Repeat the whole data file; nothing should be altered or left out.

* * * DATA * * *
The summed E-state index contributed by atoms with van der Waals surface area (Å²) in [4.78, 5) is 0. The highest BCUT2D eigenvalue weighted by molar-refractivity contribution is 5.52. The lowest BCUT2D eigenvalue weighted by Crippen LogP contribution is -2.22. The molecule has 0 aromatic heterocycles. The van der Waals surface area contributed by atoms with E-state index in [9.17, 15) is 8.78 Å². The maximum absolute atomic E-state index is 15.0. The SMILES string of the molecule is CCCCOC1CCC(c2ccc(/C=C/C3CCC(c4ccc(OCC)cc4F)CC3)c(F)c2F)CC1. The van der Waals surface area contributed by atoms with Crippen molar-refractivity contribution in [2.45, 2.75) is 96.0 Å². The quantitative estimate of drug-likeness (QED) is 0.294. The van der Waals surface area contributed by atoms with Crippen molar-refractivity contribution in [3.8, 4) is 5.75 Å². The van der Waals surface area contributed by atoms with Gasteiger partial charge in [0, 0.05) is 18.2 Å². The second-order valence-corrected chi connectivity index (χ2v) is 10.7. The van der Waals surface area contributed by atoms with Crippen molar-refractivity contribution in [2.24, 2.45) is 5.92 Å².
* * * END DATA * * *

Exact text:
The summed E-state index contributed by atoms with van der Waals surface area (Å²) in [4.78, 5) is 0. The highest BCUT2D eigenvalue weighted by molar-refractivity contribution is 5.52. The lowest BCUT2D eigenvalue weighted by Crippen LogP contribution is -2.22. The molecule has 0 aromatic heterocycles. The van der Waals surface area contributed by atoms with E-state index in [9.17, 15) is 8.78 Å². The maximum absolute atomic E-state index is 15.0. The SMILES string of the molecule is CCCCOC1CCC(c2ccc(/C=C/C3CCC(c4ccc(OCC)cc4F)CC3)c(F)c2F)CC1. The van der Waals surface area contributed by atoms with Crippen molar-refractivity contribution in [2.45, 2.75) is 96.0 Å². The quantitative estimate of drug-likeness (QED) is 0.294. The van der Waals surface area contributed by atoms with Crippen molar-refractivity contribution in [3.8, 4) is 5.75 Å². The van der Waals surface area contributed by atoms with Gasteiger partial charge in [0, 0.05) is 18.2 Å². The second-order valence-corrected chi connectivity index (χ2v) is 10.7. The van der Waals surface area contributed by atoms with Crippen molar-refractivity contribution in [2.24, 2.45) is 5.92 Å².